Free education, no more plastic, and the death penalty – here’s what the IFP wants for South Africa

The Inkatha Freedom Party has published its election manifesto, presenting its promises for the 2019 national election.

While the IFP’s support has diminished in each election since 1994, the party remains the fourth most widely supported party in the country after the ANC, DA and EFF.

In the 2014 national elections, the IFP secured only 2.4% of the national vote, but managed to improve its positioning in the 2016 municipal elections, where its support increased to 4.2% of the vote.

In 2019, the party hopes to leverage its support base in KwaZulu Natal (which make up the bulk of its supporters) to make further gains.

The IFP positions itself against the ANC, which it says has created dysfunctional systems, overseen corruption and finds itself in a leadership crisis.

According to 90-year-old IFP leader, Prince Mangosuthu Buthalezi, there is growing frustration and anger in South Africa, particularly among the youth, who he believes has been sold a false dream.

“That anger is justified; but anger won’t create the solution. We have reached a point where all our energy must be channelled into bringing change for good,” he said.

The IFP’s manifesto, he said, is the party’s starting point to rebuilding social cohesion, to “get everyone on the same side” to pull South Africa back.

This is how the IFP promises to tackle the country’s biggest issues:

The Economy

The IFP wants to build an inclusive economy that focuses on SMME development and unemployment.

It wants a particular focus on youth unemployment with a special department created to create jobs for the youth.

Other plans include private-public partnerships with SOEs; the creation of a state-owned bank; and an unemployment register in every municipality.

Land redistribution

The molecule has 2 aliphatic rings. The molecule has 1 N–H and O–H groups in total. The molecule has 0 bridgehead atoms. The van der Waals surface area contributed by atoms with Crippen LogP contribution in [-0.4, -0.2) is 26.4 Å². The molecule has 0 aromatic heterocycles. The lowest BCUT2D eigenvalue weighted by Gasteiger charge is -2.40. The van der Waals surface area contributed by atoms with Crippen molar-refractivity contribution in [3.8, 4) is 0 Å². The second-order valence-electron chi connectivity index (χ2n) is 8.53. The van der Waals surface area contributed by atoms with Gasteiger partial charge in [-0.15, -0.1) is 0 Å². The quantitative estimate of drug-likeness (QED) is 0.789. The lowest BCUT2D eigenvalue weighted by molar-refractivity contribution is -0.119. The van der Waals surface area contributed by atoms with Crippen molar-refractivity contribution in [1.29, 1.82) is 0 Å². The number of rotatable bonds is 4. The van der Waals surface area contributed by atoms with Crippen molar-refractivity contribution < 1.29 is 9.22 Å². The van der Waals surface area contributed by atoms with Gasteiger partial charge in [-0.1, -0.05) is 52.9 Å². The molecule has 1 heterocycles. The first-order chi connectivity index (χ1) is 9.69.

The party supports land expropriation without compensation.

It says it will allocate all unused state land to assist the poor, with specific support for modern agricultural initiatives. It also wants training infrastructure for agriculture, including introducing agricultural science at a school level.

In areas with limited space, it favours high-rise residential development. Communal land in the hands of the people, under custodianship of traditional leaders.

The party also wants to introduce subsidised housing for people earning between R3,500 and R15,000 a month.


The IFP says that the cost of medicine needs to be brought down, but makes no mention of universal healthcare like the NHI.

Instead, focus is placed on establishing provincial centres for medical research, and providing more training and capacity for healthcare professionals.

Accessibility to complimentary and traditional medicines would also be improved.

Crime and safety

The party wants to reprioritise the budget to ‘professionalise’ the SAPS, while decentralising their powers from national to provincial and local authorities.

It also wants to establish specialised courts to deal with corruption, sexual violence, gangs and drugs.

Notably, the party wants harsher punishment for criminals, with prison terms including hard labour, as well as re-opening the debate on bringing back the death penalty in South Africa.


The IFP supports free education, with the promise of free, quality ECD, Primary, Secondary and Higher education and training.

It wants teachers to be paid more, and for schools to have free transport for scholars, along with better nutrition schemes, higher security and future-ready skills development.

Energy and the environment

The party wants to ensure that renewable energy sources are fully developed as part of the country’s energy mix.

For the environment, it wants a ban on all single use plastics – and wants canned hunting to be done away with.

Read more on party manifestos:

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Free education, no more plastic, and the death penalty – here’s what the IFP wants for South Africa